Living

Deedee Mills is climbing mountains and helping kids along the way

Deedee Mills didn’t know anything about climbing mountains, but that didn’t keep her from reaching the summit of Mount Kilimanjaro.

She says she didn’t know much about running nonprofits or owning restaurants, but she’s doing both.

After 17 years in the Carolina Panthers’ communications department, she left and started the nonprofit Behailu Academy in 2011 to provide arts instruction – and a sense of community – for children who need it most.

When one of her friends asked her to climb Kilimanjaro with her for her 40th birthday, Mills asked if they could go to Las Vegas instead. (“I don’t even want to hike Crowders Mountain again,” she says, laughing.) But she is interested in new experiences.

During the eight-day climb, many of her fellow adventurers discussed the next mountain they would conquer. Mills, 41, wasn’t interested in another summit. She had in mind her next metaphorical mountain, though. That turned out to be a fine-dining restaurant to accompany her food truck, the Mayobird, and the casual breakfast and lunch spot of the same name she was planning.

She made the leap from food truck owner to running a restaurant on East Boulevard where Caribou Coffee and Bruegger’s Bagels had been. Mills, who lives in Dilworth, wanted to create a neighborhood gathering place.

Her small-town upbringing gave her an appreciation of hospitality and a love of good food. Life in her Eastern North Carolina hometown of Williamston centered on food served at church homecomings and family weddings.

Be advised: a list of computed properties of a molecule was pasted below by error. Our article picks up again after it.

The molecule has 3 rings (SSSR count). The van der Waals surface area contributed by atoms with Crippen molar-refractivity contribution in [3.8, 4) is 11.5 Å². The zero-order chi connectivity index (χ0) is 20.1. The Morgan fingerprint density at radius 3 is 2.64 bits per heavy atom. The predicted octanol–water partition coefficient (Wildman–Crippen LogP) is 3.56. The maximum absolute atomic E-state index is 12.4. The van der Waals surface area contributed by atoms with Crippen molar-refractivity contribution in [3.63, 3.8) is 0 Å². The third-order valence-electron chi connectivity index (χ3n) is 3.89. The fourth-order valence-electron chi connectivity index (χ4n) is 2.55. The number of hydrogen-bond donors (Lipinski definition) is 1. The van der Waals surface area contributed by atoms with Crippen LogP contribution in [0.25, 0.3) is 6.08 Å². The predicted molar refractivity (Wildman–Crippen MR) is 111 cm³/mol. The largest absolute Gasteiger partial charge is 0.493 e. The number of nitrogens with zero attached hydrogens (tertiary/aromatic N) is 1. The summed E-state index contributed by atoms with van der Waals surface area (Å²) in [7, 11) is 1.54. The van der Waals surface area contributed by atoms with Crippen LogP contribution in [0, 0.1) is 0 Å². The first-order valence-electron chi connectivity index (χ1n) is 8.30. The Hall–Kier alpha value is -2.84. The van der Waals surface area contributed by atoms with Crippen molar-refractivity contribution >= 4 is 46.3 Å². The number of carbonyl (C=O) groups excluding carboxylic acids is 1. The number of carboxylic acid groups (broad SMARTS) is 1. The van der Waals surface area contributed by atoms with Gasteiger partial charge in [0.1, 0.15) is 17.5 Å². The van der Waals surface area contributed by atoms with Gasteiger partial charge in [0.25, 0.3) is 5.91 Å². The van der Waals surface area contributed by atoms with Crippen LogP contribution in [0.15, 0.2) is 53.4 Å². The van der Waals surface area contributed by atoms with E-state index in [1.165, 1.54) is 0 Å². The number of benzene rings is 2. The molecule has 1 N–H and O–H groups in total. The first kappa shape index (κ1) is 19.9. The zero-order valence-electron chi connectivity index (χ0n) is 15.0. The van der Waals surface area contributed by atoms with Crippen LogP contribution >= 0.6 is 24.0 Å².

“The idea of food and community,” she says, “that’s what drew me to the restaurant business.”

Intersection of sports and art

Mills, a daughter of a coach, loves sports. She majored in exercise and sports science at UNC Chapel Hill and did an internship with the Panthers before getting hired full-time right out of college.

She served on the board of the Harvest Center, a nonprofit that works to end homelessness. The work had a profound impact on her.

In 2006, Mills asked the Harvest Center staff if there was a child who could use something special around the holidays. They introduced her to Bobby, 12, who joined her at the Panthers’ holiday party. The pair became what Mills calls an “unofficial big sister/little brother.” They stayed in touch for six years while Bobby was in and out of foster homes, left school, fathered a child and went to jail. He also joined a gang. Mills says, “I understand. He was looking for a family.”

“I had dreams for him,” she says. She wanted to be at his high school graduation and eventually his college graduation. None of that would happen. But she didn’t let her disappointment destroy her desire to help. Or to become a mom.

Finding Behailu

On a 2007 mission trip to Ethiopia, she was touched by the motherless children she encountered. “Once I went to Ethiopia, I couldn’t plead ignorance anymore,” she says. She began the adoption process and met her son, whom orphanage staffers had named “Behailu” – meaning “strength overcame obstacles” – in December 2008.

Her friend, Christa Muhammad, wife of former Panthers wide receiver Muhsin Muhammad, went with her on the trip. The Muhammads had also adopted two children from Ethiopia.

Mills gave her son her grandmother’s maiden name – Cannon – as his first name and kept Behailu as his middle name. “I wanted him to have something from Africa,” she says. “I want him to know and be proud of where he was born.”

And she gave her son’s name – with its hopeful meaning – to the after-school arts program she started. The sports fan wanted to create a haven for kids who might seek family in a gang.